Now here are the adolescents, otherwise known as "feeder" pigs. Their paddock is a little removed from the driveway. They can hear the delivery truck long before their share of organic produce is delivered. As the five gallon buckets are carried to this fence, they run up the spot in the picture to the left, and press against each other, as though they were in a scrum. It is like they are prepared to wrestle for it. Fortunately, there is plenty to go around for all of them.
                 "There's nothin' better in the world than this Nev-R-Dun Farm produce!" that light colored pig is thinking. At least, I'm pretty sure that is what she is thinking. (Check out the different dialect spoken here by a Yorkshire mix from the Duroc above.)

                 Lastly, and definitely, not leastly, is the latest mother of the group.While the greens are behind her, she always seems to expect them delivered in front of her. (That does sound odd, does it not?) Anyway, the greens are tossed over her head to the clear area behind her, only when they pass over her head, she does not grasp that they will land behind her. And so she mourns a bit about not being fed, then eventually turns around to see a mountain of pig feed just waiting for her! And her piglets, as well...
                 The piglets are a little more amusing to watch. They have only just started to wander around the paddocks a week or so ago, and that is all a "new world" to them. They are curious, but very skittish. At sudden movements, they will quickly dart off in the opposite direction. When the greens are tossed into the paddock, they will scamper a couple of feet away, only to immediately scamper back to dig into the feast. I am always struck on how young they are when they learn to eat their veggies!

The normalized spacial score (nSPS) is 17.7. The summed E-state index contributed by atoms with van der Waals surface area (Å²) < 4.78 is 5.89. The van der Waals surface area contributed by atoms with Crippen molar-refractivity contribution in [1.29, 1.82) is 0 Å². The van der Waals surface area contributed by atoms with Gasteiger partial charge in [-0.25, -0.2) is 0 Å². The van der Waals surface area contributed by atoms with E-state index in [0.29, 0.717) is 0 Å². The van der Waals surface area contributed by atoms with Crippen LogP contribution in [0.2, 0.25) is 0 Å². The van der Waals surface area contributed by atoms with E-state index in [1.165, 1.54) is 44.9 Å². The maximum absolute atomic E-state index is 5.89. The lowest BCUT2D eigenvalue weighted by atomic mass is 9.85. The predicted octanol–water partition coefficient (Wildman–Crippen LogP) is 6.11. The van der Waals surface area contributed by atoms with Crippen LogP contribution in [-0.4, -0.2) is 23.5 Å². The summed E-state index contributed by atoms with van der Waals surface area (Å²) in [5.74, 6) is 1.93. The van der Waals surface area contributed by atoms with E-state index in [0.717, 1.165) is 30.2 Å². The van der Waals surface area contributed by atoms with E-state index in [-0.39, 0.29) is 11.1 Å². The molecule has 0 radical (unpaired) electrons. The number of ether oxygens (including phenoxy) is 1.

And so now you have been provided visual proof as to why R&R Farm's pork tastes so good. Once again, it is the manner in which those pigs "tear into" those greens that lets you know how good it is for them. Sometimes, after the last paddock has been fed, the first may already be finished eating all their greens! Nonetheless, I am going to assert that the statement, "You are what you eat", is extremely sagacious, and that it truly reflects why R&R Farm's pork tastes so good. Sometimes, when I take a bite of R&R ham, I can swear I taste...purslane!

                 But this entry is not quite done. The other part of the title is "Barter System". You see, all of that pig feed, I mean the tons and tons, the innumerable truck loads of that pig feed, is harvested and distributed to those pigs free of charge. (I will reflect on an alternative situation at another time...) What our two farms have developed is a form of barter system, where we trade things, or labor, etc., instead of exchanging money. For the feeding above, after coming home from the farmer's market on Saturday morning, I was greeted with this wonderful pile of firewood scraps from their farm! What a fair trade! The scraps from my farm end up as delicious feed for their pigs, and the scraps from their farm will keep my house warm  during the winter months! (More things to come from this front. Stay tuned...)